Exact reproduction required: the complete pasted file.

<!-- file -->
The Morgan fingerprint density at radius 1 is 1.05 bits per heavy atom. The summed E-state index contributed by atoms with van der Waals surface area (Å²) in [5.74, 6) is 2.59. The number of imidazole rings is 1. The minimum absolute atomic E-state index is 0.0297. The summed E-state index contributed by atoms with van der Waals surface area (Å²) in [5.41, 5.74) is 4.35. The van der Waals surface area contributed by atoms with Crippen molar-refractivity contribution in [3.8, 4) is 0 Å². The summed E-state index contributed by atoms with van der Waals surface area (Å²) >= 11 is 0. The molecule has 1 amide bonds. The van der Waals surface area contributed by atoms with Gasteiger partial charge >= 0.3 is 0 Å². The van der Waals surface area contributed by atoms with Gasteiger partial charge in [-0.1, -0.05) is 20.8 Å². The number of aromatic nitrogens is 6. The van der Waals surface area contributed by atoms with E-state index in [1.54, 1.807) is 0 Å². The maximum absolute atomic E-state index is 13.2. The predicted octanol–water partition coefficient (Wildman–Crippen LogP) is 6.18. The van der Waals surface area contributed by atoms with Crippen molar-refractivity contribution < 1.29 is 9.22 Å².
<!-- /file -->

The Morgan fingerprint density at radius 1 is 1.05 bits per heavy atom. The summed E-state index contributed by atoms with van der Waals surface area (Å²) in [5.74, 6) is 2.59. The number of imidazole rings is 1. The minimum absolute atomic E-state index is 0.0297. The summed E-state index contributed by atoms with van der Waals surface area (Å²) in [5.41, 5.74) is 4.35. The van der Waals surface area contributed by atoms with Crippen molar-refractivity contribution in [3.8, 4) is 0 Å². The summed E-state index contributed by atoms with van der Waals surface area (Å²) >= 11 is 0. The molecule has 1 amide bonds. The van der Waals surface area contributed by atoms with Gasteiger partial charge >= 0.3 is 0 Å². The van der Waals surface area contributed by atoms with Gasteiger partial charge in [-0.1, -0.05) is 20.8 Å². The number of aromatic nitrogens is 6. The van der Waals surface area contributed by atoms with E-state index in [1.54, 1.807) is 0 Å². The maximum absolute atomic E-state index is 13.2. The predicted octanol–water partition coefficient (Wildman–Crippen LogP) is 6.18. The van der Waals surface area contributed by atoms with Crippen molar-refractivity contribution < 1.29 is 9.22 Å².